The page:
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Washington State at Risk – Mice & the Hantavirus

Author: Kurt Treftz, Cascade Pest Control

Have you read reports of Washington State residents becoming infected with the hantavirus from contact with rodents? Every year there seem to be at least a few cases reported, and while cases typically number in the single digits annually hantavirus is a real risk in our area.

Hantavirus is contracted through contact with the droppings, urine, and saliva of infected rodents, with the common deer mouse being the primary carrier in the Seattle / Puget Sound area. Ahead, we’ll review the risks of hantavirus, the types of rodents that carry the virus, and the steps you can take to limit the risk of exposure with preventative rodent control.

What is hantavirus, and what types of rodents carry it?

Hantavirus refers to a group of viruses carried by North American rodents, including the deer mouse, white-footed mouse, rice rat, and cotton rat. Of that group, only the deer mouse is commonly found in Washington State. The virus is spread through contact with rodent droppings, saliva, or urine, and contraction of hantavirus can lead to the potentially deadly hantavirus pulmonary syndrome (HPS).

What are the signs and symptoms of hantavirus pulmonary syndrome?

According to the Centers for Disease Control and Prevention, hantavirus pulmonary syndrome (HPS) is a severe respiratory disease, which develops between one and eight weeks from contact with the hantavirus. Early signs of HPS include flu-like symptoms of fever, fatigue, chills, headaches, and muscle aches. Later symptoms of HPS include severe shortness of breath and coughing. As the infection progresses, the lungs fill with fluid, which causes the severe respiratory symptoms that can lead to death.

How is HPS most commonly contracted and what can I do to prevent it?

In Washington State, HPS is most frequently contracted from contact with the droppings, urine, or saliva of the common deer mouse. The deer mouse typically has a body ranging from two to three inches long, with larger eyes and ears than the common house mouse. Contact with the hantavirus can occur when cleaning an infested area, living in a rodent-infested structure, or disturbing the living area of deer mice in the wild. Limiting your risk of exposure starts with learning how to safely clean up an infested area:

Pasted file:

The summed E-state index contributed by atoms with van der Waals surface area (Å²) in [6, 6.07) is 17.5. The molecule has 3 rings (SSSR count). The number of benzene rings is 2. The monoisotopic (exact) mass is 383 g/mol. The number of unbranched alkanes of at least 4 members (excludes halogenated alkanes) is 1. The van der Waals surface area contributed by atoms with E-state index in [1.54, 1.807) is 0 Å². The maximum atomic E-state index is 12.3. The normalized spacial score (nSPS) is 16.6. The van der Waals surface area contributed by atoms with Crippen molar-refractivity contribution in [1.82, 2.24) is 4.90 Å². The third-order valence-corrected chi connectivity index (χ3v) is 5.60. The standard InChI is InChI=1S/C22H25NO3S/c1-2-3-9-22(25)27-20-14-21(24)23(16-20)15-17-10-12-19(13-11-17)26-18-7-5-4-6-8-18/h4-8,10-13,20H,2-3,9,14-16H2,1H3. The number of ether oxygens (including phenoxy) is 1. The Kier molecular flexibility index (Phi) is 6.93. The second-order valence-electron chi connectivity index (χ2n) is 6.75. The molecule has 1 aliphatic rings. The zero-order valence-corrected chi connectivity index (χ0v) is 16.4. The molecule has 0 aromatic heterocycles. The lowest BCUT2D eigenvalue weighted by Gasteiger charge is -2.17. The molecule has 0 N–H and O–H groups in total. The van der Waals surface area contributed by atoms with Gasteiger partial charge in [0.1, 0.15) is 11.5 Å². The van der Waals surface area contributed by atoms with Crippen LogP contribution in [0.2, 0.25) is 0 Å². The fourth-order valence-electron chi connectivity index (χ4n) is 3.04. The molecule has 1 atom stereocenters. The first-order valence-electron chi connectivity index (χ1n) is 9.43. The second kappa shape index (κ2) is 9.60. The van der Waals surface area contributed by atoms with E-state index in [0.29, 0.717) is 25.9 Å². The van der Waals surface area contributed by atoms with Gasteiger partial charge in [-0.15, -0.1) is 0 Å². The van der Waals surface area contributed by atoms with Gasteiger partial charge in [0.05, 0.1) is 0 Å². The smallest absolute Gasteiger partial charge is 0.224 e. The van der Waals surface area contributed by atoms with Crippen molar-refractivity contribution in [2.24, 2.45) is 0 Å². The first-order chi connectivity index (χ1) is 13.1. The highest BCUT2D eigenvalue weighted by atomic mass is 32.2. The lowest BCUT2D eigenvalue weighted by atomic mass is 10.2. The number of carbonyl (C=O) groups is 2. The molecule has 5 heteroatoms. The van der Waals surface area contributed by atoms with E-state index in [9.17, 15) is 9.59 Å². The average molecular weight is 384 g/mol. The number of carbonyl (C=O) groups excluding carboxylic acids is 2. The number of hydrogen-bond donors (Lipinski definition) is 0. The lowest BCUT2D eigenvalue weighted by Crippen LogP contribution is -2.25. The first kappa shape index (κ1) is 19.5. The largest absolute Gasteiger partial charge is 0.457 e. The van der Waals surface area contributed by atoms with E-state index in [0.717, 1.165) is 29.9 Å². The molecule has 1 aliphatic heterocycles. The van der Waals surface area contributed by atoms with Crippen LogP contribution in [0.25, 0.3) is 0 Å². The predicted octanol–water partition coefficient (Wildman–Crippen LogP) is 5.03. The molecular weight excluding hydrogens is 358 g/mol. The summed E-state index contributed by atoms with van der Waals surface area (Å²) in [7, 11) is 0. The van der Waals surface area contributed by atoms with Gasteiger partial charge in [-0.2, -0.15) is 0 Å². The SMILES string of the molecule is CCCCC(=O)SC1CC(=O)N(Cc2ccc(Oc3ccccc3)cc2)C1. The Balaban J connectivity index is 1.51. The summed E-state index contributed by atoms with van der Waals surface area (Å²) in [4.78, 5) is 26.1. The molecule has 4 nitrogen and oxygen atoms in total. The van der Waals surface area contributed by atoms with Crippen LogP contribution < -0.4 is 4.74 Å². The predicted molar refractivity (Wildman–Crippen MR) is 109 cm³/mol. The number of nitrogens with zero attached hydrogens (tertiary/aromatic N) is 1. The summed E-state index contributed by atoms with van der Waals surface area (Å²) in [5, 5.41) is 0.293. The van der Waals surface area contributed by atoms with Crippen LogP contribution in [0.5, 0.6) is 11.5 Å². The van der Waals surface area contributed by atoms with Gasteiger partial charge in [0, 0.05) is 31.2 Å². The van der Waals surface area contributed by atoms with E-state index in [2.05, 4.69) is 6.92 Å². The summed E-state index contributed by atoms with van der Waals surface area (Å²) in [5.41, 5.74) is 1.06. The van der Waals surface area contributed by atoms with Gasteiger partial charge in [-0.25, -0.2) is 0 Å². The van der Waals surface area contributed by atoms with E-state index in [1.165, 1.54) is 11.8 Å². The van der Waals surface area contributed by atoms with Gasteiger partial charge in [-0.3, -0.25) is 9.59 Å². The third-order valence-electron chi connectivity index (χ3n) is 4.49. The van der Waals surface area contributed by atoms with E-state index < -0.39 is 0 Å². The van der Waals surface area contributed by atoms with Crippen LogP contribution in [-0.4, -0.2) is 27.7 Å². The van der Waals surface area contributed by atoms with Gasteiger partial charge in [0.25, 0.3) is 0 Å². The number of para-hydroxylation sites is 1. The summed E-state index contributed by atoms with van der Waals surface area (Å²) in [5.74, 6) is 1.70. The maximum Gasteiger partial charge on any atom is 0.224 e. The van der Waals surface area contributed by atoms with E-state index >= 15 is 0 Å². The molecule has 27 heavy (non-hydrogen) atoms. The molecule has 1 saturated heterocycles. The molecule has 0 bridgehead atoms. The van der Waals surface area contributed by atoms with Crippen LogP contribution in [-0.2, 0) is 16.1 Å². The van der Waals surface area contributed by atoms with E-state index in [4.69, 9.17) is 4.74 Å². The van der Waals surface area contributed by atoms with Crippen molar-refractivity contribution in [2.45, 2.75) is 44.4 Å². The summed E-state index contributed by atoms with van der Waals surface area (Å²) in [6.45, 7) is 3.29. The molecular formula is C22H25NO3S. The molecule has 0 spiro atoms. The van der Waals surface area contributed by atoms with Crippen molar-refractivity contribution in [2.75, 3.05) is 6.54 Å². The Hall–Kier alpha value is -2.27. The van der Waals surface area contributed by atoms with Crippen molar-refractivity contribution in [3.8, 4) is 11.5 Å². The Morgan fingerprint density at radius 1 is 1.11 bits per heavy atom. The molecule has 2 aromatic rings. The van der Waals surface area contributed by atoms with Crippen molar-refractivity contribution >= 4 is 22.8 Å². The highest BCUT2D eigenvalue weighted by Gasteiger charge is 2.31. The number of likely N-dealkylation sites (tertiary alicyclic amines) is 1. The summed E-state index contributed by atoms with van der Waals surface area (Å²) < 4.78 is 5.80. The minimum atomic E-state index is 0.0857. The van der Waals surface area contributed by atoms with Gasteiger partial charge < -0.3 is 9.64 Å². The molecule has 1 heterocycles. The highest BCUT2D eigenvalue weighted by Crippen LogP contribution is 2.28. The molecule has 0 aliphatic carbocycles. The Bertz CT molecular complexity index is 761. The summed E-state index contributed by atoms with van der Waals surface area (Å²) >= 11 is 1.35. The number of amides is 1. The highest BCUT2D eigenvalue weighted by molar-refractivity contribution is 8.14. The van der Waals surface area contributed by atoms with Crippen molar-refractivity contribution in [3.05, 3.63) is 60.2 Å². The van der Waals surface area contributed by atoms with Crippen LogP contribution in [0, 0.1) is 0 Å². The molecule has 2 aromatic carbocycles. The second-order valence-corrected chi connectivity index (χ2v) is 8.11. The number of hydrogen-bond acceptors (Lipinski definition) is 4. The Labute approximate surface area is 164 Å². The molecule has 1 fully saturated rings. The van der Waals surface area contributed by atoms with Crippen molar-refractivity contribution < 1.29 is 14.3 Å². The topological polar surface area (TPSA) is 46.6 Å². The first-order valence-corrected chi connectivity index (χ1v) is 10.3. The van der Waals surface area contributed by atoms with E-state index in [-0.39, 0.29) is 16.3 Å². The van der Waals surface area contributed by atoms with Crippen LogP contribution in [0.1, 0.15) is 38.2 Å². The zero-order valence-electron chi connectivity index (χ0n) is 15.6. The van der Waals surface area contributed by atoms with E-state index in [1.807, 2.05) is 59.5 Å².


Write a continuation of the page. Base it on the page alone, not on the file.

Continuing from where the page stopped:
• When cleaning an area that has been infested by mice, it’s important to protect yourself before you start cleaning. The Washington State Department of Health recommends wearing rubber or latex gloves, while dust masks are a good idea for cleaning but won’t stop contraction of hantavirus.
  • Hantavirus can remain in the dust around an infested area, even if you don’t touch the droppings directly. That’s why it’s important to avoid disturbing dust – which means vacuuming or sweeping are not recommended when cleaning after an infestation.
  • Instead, soak the area in a solution of water and bleach, with one part bleach to nine parts water. Let the area soak for 10 minutes, then clean up any dust, nesting, and droppings with a damp towel. Once the area is clean, mop using the same bleach and water solution.
  • When the job is done, double-bag all cleaning materials and debris. Disinfect the gloves before removing them from your hands, then wash your hands thoroughly with warm, soapy water.

Professional Rodent Control

While cleaning up after an infestation is important, it’s also a good idea to learn what you can do to prevent an infestation in the first place. Mouse control starts with eliminating sources of sustenance, while making sure that potential entry points to the home are sealed, including doors, windows, vents, pipes, and any small opening that a mouse might slip through.

If you live in the Seattle or Puget Sound region and believe you’re dealing with a mouse infestation or would like to learn more about how to prevent one in your home, remember that the professional rodent control team at Cascade Pest Control is always ready to assist with all of your mouse control needs.

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